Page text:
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Why You Procrastinate (It Has Nothing to Do with Self-Control)

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Why You Procrastinate (It Has Nothing to Do with Self-Control)

If procrastination isn’t about laziness, then what is it about?

The New York Times,

5 min read
3 take-aways
Audio & text

What's inside?

Procrastination isn’t the fruit of idleness; it stems from a failure to regulate negative emotions.


Editorial Rating

8

Qualities

  • Applicable
  • Concrete Examples
  • Inspiring

Recommendation

Procrastination is a self-reinforcing cycle. The more you stall important work, the more you’ll continue to do so. Yet procrastination doesn’t result from a dearth of motivation or productivity; it manifests from a failure to regulate negative emotions. If you are mired in a chronic procrastination cycle, journalist Charlotte Lieberman helps you dig your way out. She interviewed an array of psychologists, authors and professors to figure out how best to end the self-destructive cycle. Lieberman provides a range of tips to guide procrastinators into a more positive frame of mind.

Summary

Procrastination is a tactic the brain employs to avoid difficult emotions in the moment, even though it wreaks more damage in the long run.

When you defer your most important tasks to an undefined future date, you’re not being lazy. In fact, you’ll often engage in some menial work just to avoid addressing your top priorities. This is your brain’s coping mechanism to protect you from a perceived threat in the present. Maybe you’re feeling anxious, bored, frustrated, resentful or insecure about a pressing task, so you avoid confronting those negative emotions by, say, doing some housework instead.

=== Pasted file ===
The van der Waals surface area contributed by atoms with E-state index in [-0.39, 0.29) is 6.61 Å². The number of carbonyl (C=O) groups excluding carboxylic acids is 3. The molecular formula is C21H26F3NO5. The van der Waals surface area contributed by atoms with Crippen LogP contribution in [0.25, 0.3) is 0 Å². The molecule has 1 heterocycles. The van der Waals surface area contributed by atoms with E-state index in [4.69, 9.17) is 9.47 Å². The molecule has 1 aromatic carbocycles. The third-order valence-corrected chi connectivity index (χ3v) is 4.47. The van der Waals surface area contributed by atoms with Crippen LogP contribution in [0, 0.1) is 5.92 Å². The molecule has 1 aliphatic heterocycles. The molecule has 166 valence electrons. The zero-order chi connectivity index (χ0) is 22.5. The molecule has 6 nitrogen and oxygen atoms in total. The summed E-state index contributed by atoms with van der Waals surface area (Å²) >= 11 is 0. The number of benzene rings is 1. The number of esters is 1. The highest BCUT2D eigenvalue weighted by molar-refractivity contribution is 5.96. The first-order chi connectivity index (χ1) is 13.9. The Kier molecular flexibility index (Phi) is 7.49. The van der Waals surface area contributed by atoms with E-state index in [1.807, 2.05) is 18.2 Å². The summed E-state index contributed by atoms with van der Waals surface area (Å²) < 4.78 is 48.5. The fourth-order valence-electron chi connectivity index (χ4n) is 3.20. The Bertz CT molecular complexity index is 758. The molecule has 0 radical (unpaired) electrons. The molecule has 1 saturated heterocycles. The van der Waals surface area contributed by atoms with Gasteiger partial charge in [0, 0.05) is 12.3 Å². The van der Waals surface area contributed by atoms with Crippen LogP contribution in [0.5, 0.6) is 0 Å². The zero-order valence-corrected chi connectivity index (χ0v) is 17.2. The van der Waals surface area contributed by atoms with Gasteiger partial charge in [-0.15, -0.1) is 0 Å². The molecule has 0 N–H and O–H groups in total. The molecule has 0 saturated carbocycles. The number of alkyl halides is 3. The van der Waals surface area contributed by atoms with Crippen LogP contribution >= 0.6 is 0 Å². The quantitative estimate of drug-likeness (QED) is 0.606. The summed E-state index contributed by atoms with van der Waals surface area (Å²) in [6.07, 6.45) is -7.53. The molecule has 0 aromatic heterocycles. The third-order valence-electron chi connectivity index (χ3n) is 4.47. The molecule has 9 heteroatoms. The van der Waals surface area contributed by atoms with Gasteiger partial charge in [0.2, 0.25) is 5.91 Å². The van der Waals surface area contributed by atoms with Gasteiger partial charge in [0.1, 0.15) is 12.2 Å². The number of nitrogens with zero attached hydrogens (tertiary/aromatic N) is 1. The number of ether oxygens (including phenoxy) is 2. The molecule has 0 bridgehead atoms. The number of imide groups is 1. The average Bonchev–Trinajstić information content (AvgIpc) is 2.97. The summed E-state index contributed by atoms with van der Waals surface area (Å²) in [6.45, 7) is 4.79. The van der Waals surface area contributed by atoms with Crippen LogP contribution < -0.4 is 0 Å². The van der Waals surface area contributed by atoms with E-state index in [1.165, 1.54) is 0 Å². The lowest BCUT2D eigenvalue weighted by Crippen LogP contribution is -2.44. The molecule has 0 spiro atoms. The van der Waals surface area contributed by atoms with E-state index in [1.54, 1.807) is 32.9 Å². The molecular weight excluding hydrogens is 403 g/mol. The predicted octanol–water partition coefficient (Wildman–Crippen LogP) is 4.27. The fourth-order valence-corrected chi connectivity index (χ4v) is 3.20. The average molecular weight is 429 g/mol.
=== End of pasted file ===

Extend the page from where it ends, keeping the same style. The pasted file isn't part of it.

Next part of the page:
Procrastination is a self-destructive tendency. Chronic sufferers engage in this irrational habit, fully aware of its harmful effects, even though postponing their to-do lists compounds the problem. Nevertheless, the mind latches onto the short-term relief that procrastination offers. That fleeting but addictive relief can feel rewarding, prompting the brain...

About the Author

Journalist Charlotte Lieberman writes about evolutionary and behavioral psychology, mental health and self-acceptance.


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